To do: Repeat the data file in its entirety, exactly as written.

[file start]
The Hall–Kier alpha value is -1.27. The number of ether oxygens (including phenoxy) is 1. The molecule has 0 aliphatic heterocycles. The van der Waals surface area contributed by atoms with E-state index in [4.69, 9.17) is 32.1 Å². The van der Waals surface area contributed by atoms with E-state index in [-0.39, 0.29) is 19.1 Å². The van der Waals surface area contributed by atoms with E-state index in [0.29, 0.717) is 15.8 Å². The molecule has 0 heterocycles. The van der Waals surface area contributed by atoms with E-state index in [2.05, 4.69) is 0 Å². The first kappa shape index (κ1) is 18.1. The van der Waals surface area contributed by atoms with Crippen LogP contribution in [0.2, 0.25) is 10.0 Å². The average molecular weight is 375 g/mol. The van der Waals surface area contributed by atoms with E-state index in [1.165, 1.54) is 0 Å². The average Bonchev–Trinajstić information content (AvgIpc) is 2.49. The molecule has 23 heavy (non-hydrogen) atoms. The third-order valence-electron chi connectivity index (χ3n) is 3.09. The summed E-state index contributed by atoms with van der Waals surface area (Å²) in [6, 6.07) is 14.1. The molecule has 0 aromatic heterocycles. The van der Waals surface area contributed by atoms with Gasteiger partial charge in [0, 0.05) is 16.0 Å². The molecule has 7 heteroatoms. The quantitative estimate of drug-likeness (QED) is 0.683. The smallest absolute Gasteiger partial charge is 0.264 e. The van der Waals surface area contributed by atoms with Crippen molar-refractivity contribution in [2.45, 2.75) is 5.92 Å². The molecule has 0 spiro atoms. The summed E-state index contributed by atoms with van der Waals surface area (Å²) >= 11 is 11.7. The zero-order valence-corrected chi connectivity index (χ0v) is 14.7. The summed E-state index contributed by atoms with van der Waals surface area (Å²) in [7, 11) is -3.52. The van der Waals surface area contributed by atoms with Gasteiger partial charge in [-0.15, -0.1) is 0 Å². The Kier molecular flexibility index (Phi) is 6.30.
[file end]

The Hall–Kier alpha value is -1.27. The number of ether oxygens (including phenoxy) is 1. The molecule has 0 aliphatic heterocycles. The van der Waals surface area contributed by atoms with E-state index in [4.69, 9.17) is 32.1 Å². The van der Waals surface area contributed by atoms with E-state index in [-0.39, 0.29) is 19.1 Å². The van der Waals surface area contributed by atoms with E-state index in [0.29, 0.717) is 15.8 Å². The molecule has 0 heterocycles. The van der Waals surface area contributed by atoms with E-state index in [2.05, 4.69) is 0 Å². The first kappa shape index (κ1) is 18.1. The van der Waals surface area contributed by atoms with Crippen LogP contribution in [0.2, 0.25) is 10.0 Å². The average molecular weight is 375 g/mol. The van der Waals surface area contributed by atoms with E-state index in [1.165, 1.54) is 0 Å². The average Bonchev–Trinajstić information content (AvgIpc) is 2.49. The molecule has 23 heavy (non-hydrogen) atoms. The third-order valence-electron chi connectivity index (χ3n) is 3.09. The summed E-state index contributed by atoms with van der Waals surface area (Å²) in [6, 6.07) is 14.1. The molecule has 0 aromatic heterocycles. The van der Waals surface area contributed by atoms with Gasteiger partial charge in [0, 0.05) is 16.0 Å². The molecule has 7 heteroatoms. The quantitative estimate of drug-likeness (QED) is 0.683. The smallest absolute Gasteiger partial charge is 0.264 e. The van der Waals surface area contributed by atoms with Crippen molar-refractivity contribution in [2.45, 2.75) is 5.92 Å². The molecule has 0 spiro atoms. The summed E-state index contributed by atoms with van der Waals surface area (Å²) >= 11 is 11.7. The zero-order valence-corrected chi connectivity index (χ0v) is 14.7. The summed E-state index contributed by atoms with van der Waals surface area (Å²) in [7, 11) is -3.52. The van der Waals surface area contributed by atoms with Gasteiger partial charge in [-0.15, -0.1) is 0 Å². The Kier molecular flexibility index (Phi) is 6.30.